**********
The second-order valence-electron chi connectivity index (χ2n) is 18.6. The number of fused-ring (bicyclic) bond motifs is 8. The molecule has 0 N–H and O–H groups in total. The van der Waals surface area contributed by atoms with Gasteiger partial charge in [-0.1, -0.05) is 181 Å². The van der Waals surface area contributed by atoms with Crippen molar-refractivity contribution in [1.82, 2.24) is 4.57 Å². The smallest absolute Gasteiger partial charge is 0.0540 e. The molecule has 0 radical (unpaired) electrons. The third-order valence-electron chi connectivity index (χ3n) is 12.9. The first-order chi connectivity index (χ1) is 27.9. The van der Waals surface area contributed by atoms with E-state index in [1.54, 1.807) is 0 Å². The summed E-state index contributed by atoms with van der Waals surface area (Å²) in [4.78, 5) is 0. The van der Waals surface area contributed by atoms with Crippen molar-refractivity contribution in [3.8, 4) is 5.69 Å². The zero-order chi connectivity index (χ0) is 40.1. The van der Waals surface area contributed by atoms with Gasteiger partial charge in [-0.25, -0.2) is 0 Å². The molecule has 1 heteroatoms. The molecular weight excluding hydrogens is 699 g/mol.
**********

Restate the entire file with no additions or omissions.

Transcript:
The second-order valence-electron chi connectivity index (χ2n) is 18.6. The number of fused-ring (bicyclic) bond motifs is 8. The molecule has 0 N–H and O–H groups in total. The van der Waals surface area contributed by atoms with Gasteiger partial charge in [-0.1, -0.05) is 181 Å². The van der Waals surface area contributed by atoms with Crippen molar-refractivity contribution in [1.82, 2.24) is 4.57 Å². The smallest absolute Gasteiger partial charge is 0.0540 e. The molecule has 0 radical (unpaired) electrons. The third-order valence-electron chi connectivity index (χ3n) is 12.9. The first-order chi connectivity index (χ1) is 27.9. The van der Waals surface area contributed by atoms with E-state index in [1.54, 1.807) is 0 Å². The summed E-state index contributed by atoms with van der Waals surface area (Å²) in [4.78, 5) is 0. The van der Waals surface area contributed by atoms with Crippen molar-refractivity contribution in [3.8, 4) is 5.69 Å². The zero-order chi connectivity index (χ0) is 40.1. The van der Waals surface area contributed by atoms with Gasteiger partial charge in [-0.25, -0.2) is 0 Å². The molecule has 1 heteroatoms. The molecular weight excluding hydrogens is 699 g/mol.